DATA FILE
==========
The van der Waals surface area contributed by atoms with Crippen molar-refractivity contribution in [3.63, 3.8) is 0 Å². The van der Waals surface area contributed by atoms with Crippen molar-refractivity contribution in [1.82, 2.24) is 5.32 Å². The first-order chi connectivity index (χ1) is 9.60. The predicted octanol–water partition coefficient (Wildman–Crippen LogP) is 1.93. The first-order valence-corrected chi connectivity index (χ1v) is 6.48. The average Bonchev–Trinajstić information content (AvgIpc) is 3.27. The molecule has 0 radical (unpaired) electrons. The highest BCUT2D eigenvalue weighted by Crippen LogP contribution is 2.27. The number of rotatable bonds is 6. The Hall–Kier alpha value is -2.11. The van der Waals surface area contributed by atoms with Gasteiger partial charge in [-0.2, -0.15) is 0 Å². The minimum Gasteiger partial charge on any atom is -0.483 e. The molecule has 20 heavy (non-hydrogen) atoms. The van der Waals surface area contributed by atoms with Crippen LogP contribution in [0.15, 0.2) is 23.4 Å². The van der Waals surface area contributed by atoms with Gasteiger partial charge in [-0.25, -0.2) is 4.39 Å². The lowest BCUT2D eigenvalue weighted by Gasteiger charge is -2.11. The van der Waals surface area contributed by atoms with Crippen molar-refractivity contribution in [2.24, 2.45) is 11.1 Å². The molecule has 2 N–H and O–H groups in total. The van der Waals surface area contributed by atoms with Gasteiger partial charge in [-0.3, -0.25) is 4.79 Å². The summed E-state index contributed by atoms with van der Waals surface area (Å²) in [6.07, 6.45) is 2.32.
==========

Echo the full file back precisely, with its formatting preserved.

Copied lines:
The van der Waals surface area contributed by atoms with Crippen molar-refractivity contribution in [3.63, 3.8) is 0 Å². The van der Waals surface area contributed by atoms with Crippen molar-refractivity contribution in [1.82, 2.24) is 5.32 Å². The first-order chi connectivity index (χ1) is 9.60. The predicted octanol–water partition coefficient (Wildman–Crippen LogP) is 1.93. The first-order valence-corrected chi connectivity index (χ1v) is 6.48. The average Bonchev–Trinajstić information content (AvgIpc) is 3.27. The molecule has 0 radical (unpaired) electrons. The highest BCUT2D eigenvalue weighted by Crippen LogP contribution is 2.27. The number of rotatable bonds is 6. The Hall–Kier alpha value is -2.11. The van der Waals surface area contributed by atoms with Gasteiger partial charge in [-0.2, -0.15) is 0 Å². The minimum Gasteiger partial charge on any atom is -0.483 e. The molecule has 20 heavy (non-hydrogen) atoms. The van der Waals surface area contributed by atoms with Crippen LogP contribution in [0.15, 0.2) is 23.4 Å². The van der Waals surface area contributed by atoms with Gasteiger partial charge in [-0.25, -0.2) is 4.39 Å². The lowest BCUT2D eigenvalue weighted by Gasteiger charge is -2.11. The van der Waals surface area contributed by atoms with Crippen molar-refractivity contribution in [2.24, 2.45) is 11.1 Å². The molecule has 2 N–H and O–H groups in total. The van der Waals surface area contributed by atoms with Gasteiger partial charge in [-0.3, -0.25) is 4.79 Å². The summed E-state index contributed by atoms with van der Waals surface area (Å²) in [6.07, 6.45) is 2.32.